Brock Berrigan: Point Pleasant
Chillhop Records

If self-deprecation has a name, it might be Brock Berrigan. This New York homeboy describes himself as a “beatmaker, music enthusiast, multi-instrumentalist, sample hunter, town drunk.” Don't underestimate the man's talent, though: Point Pleasant is as artful an example of instrumental hip-hop as it comes, and the rewards accruing from this limited-edition vinyl set are plentiful. Apparently he'd been a Chillhop mainstay for four years before this full-length's 2017 release, and it sounds as fresh today as it did when it first appeared.

Created over a seven-month period of “solitude, dedication, exploring sounds, and debauchery,” the release features fourteen cuts, all of them firmly rooted in the genre yet drawing into their orbit a number of different styles, R&B, blues, funk, jazz, and gospel among them. An earworm of the first rank, “The Look” embellishes its low-end bump with artfully stitched vocal fragments from Burt Bacharach and Hal David's “The Look of Love,” Berrigan boosting the cut's tasty vibe with a horns-enhanced swing. Consider the title track as an example of his prowess as a sound designer, the skill he has for enhancing an arrangement with strings, horns, keyboards and all manner of delicious sweetener. With what sounds like the hypnotic chanting of an African choir at the center, the beatmaker builds up a warm pulse from softly shimmering strings, a fretless bass figure, and handclaps mixed so low they're almost subliminal. It all comes together beautifully in this five-minute ride, but it's hardly the only remarkable moment of the release.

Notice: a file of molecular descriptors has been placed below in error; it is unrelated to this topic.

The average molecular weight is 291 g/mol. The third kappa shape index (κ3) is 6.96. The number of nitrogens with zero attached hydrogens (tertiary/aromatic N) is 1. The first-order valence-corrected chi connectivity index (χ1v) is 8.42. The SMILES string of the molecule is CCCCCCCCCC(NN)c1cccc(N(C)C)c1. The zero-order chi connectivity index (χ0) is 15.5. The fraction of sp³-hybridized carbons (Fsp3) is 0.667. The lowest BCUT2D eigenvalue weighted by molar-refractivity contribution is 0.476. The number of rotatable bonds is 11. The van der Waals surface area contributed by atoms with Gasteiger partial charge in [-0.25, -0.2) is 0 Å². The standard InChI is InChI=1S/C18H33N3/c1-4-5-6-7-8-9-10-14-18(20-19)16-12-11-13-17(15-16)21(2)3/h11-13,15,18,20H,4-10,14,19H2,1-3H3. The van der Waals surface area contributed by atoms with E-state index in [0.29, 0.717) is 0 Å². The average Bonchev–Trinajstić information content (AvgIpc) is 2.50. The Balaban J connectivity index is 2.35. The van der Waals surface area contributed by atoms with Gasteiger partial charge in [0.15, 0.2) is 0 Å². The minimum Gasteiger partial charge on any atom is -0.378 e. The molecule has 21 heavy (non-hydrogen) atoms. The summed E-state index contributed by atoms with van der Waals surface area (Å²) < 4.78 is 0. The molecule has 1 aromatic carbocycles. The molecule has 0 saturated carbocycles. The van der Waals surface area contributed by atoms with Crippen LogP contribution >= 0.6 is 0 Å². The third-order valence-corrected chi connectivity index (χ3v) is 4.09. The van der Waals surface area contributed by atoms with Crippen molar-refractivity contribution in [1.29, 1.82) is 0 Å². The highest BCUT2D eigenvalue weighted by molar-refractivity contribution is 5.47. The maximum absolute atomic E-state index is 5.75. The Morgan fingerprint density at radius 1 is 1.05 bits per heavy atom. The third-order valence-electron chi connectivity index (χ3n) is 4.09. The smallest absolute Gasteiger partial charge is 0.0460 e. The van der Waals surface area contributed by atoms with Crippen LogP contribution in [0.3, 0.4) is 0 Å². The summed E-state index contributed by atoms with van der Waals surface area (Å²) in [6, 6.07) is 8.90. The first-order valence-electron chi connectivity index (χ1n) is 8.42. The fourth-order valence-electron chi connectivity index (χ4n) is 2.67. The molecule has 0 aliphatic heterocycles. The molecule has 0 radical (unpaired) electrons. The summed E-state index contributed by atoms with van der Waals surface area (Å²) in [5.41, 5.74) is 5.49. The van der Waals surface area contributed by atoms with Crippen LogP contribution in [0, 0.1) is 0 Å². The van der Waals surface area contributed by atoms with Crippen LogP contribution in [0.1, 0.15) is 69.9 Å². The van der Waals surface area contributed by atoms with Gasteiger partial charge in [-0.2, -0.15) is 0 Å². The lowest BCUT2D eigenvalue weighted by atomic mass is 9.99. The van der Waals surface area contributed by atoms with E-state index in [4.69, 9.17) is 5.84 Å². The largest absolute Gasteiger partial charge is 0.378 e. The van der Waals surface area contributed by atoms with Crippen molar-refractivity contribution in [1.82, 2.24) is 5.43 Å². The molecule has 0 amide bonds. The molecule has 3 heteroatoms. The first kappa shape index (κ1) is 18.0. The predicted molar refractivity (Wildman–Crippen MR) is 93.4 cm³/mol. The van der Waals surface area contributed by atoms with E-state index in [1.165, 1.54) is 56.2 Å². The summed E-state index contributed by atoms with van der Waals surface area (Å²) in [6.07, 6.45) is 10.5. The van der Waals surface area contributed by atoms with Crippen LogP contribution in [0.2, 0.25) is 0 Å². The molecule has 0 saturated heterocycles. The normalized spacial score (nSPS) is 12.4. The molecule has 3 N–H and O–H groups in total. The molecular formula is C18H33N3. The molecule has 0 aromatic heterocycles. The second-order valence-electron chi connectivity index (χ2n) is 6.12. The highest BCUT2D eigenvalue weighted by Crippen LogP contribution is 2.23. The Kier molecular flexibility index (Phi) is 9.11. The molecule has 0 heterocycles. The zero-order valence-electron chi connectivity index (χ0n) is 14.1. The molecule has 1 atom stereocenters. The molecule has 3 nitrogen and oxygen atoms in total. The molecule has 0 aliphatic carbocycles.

Elsewhere, tenor sax and electric guitars deepen the blues feel in “Joy She Brings” as a gospel-tinged choir provides the church vibe. Wah-wah guitar and strings make “Baxter” something of a ‘70s homage to Barry White's Love Unlimited Orchestra, Deodato, and Isaac Hayes, while syrupy strings and vibes respectively place “Owl Farm” and “Smoke Break” within the Easy listening lounge. Though it's the label's name, Chillhop's actually a good word for capturing Berrigan's style, given the soothing effect induced by a representative beatmaking exercise such as “Crossing Paths.” His intent with the album was to “hit the soul and instill some feel-good audio intoxication into the world,” and the evidence convincingly shows the goal was met.

February 2018